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Old March 21st, 2014, 03:32 AM   #7754
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Originally Posted by chornedsnorkack View Post
Easily, and in a significant sense. Peopleīs Republic of China does NOT have a free movement of labour.

It is true that, since 2003, people are not arrested and forcibly returned home (or beaten to death, like Sun Zhigang) for the mere fact of being found outside of their hukou residence. But neither are they legal migrants!

Legal migrants exist - it is possible to get hukou of a new place. Shenzhen had 300 000 inhabitants in 1979, so probably under 400 000 natives (people who lived in Shenzhen back in 1979, and their descendants), yet 3 million legal residents with Shenzhen hukou. So most Shenzhen citizens, over 2,5 millions, are legal immigrants (or their descendants).
And yet, only 3 million of the 10 million residents of Shenzhen have Shenzhen hukou. The rest, over 7 millions, are illegal immigrants.

A person away from the place where he or she has hukou is not entitled to a lot of services! Cannot get unemployment benefits - if he does lose his job and runs out of money then he is sent home by police, though usually not beaten to death - cannot get medical care, cannot educate his children.

China habitually hunts down and forcibly shuts down private schools founded to educate illegal immigrant children. Which is why large numbers of children are left behind at home with grandparents attending school, while parents go to city for work.

And thatīs a strong incentive to go home as often as possible.

The legal position of these workers without hukou is in a very significant way that of "illegal immigrant". True, not exactly - like they are not arrested randomly merely for being found. But their ineligibility to social benefits, whether without hukou or by asking and getting the hukou, means that it is important to distinguish them from legal migrants who do get hukou.

And "illegal immigrant" is in a significant sense applicable to that position.

Now, back to the implications.

If migrant workers came as legal migrants, entitled to iron rice bowl, social benefits in case of unemployment, medical care in illness and putting their children to the city schools, then they could more easily settle down in cities where they find employment, and lose contact with their places of origin.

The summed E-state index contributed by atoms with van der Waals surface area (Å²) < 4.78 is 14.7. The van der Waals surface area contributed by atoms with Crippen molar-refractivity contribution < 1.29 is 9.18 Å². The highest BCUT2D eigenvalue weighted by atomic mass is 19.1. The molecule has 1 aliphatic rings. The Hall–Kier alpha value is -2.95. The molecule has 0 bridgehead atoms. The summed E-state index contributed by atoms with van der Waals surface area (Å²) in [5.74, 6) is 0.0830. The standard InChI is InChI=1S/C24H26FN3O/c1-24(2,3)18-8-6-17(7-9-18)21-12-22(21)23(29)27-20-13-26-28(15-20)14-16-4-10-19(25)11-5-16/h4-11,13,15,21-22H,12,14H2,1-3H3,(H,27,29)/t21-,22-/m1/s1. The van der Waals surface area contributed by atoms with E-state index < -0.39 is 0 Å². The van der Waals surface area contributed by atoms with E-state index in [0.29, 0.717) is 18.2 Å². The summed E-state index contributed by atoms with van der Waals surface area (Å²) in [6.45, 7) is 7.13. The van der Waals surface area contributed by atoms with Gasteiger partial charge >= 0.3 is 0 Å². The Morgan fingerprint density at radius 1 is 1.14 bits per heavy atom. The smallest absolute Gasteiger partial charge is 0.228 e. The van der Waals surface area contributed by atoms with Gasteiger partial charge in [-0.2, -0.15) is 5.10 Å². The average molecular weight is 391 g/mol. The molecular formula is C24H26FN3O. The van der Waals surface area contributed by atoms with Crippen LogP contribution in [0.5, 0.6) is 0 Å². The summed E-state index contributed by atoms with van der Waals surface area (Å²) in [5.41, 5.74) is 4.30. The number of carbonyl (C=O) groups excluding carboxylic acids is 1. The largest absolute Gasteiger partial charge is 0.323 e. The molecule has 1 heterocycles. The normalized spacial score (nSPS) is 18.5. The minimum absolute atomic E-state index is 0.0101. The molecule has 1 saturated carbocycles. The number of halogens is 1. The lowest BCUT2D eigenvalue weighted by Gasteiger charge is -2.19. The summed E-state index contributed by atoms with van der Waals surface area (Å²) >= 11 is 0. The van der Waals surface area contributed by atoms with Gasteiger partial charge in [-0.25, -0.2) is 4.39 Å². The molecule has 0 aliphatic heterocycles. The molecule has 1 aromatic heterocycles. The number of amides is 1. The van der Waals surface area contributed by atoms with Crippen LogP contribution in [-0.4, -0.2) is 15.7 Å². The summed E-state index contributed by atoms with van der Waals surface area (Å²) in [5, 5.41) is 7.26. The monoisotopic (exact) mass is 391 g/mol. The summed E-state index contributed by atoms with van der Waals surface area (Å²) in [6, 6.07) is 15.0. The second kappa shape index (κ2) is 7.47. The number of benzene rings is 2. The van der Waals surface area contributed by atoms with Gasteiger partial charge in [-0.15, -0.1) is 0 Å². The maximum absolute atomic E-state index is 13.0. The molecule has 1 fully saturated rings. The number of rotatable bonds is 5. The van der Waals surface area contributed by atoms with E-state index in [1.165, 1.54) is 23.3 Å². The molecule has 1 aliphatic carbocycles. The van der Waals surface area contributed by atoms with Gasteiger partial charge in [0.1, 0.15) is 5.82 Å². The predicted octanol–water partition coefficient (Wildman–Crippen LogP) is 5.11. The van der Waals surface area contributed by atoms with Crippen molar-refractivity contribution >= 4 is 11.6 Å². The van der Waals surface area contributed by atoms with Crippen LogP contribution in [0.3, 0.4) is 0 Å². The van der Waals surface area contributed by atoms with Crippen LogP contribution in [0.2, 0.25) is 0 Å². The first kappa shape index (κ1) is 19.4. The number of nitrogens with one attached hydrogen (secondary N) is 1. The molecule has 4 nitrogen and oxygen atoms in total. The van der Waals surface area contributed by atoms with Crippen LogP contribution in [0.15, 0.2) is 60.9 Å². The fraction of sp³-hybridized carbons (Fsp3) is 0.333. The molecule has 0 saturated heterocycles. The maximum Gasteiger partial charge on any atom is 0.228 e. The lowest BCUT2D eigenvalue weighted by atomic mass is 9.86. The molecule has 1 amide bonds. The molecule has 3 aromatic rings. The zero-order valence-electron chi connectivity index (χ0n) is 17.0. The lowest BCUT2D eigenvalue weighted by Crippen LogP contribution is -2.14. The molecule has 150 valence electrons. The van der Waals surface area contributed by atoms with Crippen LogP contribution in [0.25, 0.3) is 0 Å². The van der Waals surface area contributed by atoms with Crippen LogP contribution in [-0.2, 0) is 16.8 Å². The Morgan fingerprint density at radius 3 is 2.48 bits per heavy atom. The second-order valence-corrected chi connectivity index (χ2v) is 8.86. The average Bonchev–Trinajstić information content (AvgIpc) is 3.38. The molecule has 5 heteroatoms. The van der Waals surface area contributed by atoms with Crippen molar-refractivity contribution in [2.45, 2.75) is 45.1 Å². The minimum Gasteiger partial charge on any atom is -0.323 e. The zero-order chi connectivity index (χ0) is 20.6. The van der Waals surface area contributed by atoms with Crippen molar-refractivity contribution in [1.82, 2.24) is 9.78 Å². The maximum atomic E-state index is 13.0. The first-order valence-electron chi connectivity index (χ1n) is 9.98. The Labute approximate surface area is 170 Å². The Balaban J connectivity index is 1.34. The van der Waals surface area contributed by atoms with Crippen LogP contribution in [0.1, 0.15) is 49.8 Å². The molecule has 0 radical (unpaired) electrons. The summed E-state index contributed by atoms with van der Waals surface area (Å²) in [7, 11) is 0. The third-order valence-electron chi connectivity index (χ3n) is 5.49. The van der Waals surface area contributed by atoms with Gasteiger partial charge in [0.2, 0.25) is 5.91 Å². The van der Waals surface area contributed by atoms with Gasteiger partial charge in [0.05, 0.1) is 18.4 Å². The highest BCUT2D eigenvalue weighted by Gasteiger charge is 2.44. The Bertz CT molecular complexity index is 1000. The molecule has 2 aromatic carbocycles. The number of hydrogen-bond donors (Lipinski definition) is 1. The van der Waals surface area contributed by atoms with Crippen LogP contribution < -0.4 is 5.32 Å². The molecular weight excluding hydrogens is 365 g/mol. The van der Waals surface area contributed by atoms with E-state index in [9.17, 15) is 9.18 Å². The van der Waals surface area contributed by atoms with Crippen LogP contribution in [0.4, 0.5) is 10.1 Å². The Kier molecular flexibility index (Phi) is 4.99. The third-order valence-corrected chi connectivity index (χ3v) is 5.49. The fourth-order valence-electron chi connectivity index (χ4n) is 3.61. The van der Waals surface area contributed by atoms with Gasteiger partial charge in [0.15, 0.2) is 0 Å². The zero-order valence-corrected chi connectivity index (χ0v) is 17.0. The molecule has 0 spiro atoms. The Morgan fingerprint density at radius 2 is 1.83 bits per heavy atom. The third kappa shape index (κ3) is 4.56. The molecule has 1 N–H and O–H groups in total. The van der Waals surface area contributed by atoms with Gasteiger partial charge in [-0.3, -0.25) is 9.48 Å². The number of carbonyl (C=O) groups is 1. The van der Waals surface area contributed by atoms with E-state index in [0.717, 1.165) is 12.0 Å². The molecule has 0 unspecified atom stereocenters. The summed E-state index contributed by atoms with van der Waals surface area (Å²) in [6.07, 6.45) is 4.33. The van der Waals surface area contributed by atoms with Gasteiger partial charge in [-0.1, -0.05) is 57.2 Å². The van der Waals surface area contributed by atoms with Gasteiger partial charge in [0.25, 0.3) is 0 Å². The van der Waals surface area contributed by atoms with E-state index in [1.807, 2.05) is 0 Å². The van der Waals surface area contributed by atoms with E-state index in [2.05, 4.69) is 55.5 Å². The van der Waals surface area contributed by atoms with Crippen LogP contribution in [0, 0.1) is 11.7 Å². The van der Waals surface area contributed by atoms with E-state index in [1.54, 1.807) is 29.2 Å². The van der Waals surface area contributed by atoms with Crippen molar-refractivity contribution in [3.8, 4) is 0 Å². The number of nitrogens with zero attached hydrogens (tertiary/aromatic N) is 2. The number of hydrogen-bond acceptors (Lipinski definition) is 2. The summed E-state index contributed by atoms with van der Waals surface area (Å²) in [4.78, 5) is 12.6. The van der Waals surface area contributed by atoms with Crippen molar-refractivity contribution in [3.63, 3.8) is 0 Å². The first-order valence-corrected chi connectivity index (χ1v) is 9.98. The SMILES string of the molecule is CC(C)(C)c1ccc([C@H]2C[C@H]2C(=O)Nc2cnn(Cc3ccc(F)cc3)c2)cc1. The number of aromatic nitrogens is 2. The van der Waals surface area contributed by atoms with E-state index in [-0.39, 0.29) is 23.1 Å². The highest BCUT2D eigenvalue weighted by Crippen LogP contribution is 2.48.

They are by force of law and public policy prevented from settling in the cities. 18 % of all Chinese are illegal immigrants, whereas the total of bourgeois, including the legal immigrants, is 36 %.

This policy of forcibly preventing them from settling gives them a big incentive to keep contact with their place of hukou. An incentive which does not apply in other countries that do have free movement of labour and where migrant workers can get the same social benefits in cities as they did or would get back home.
You are confusing "not the preferred way to migrate" with "illegal". Hukou's are a way to limit the higher social expenses having to be paid to all city dwellers. They allow cities to welcome tons of cheap labor, without requiring the cities to immediately pay the expensive (city standard of living) care that a local hokou would entitle those labor migrants to.
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Old March 21st, 2014, 03:36 AM   #7755
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Beijing-Fuzhou HSR,March 2014

Constructions in Anhui province.
1.

2.

3.

4.

From gov.cn
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Old March 21st, 2014, 05:12 AM   #7756
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You are confusing "not the preferred way to migrate" with "illegal".
It's illegal and those without papers have few rights.
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Old March 21st, 2014, 05:23 AM   #7757
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Actually China Hand is incorrect to state that they work 28 days a month, the vast majority don't, the reason that most places open during the weekend is because they have different shifts.
I have other priorities in life than convincing someone thousands of kms distant of a conversation I had yesterday.

1 - Many work 6 days a week and 13 days of 14 - I speak with them. Friends and acquaintances. These are people in the western cities that we are discussing using the train.

2 - HSR prices are too expensive, the Chinese who live in western small cities tell me this to my face, in person, one this week when I mentioned if they would take the train.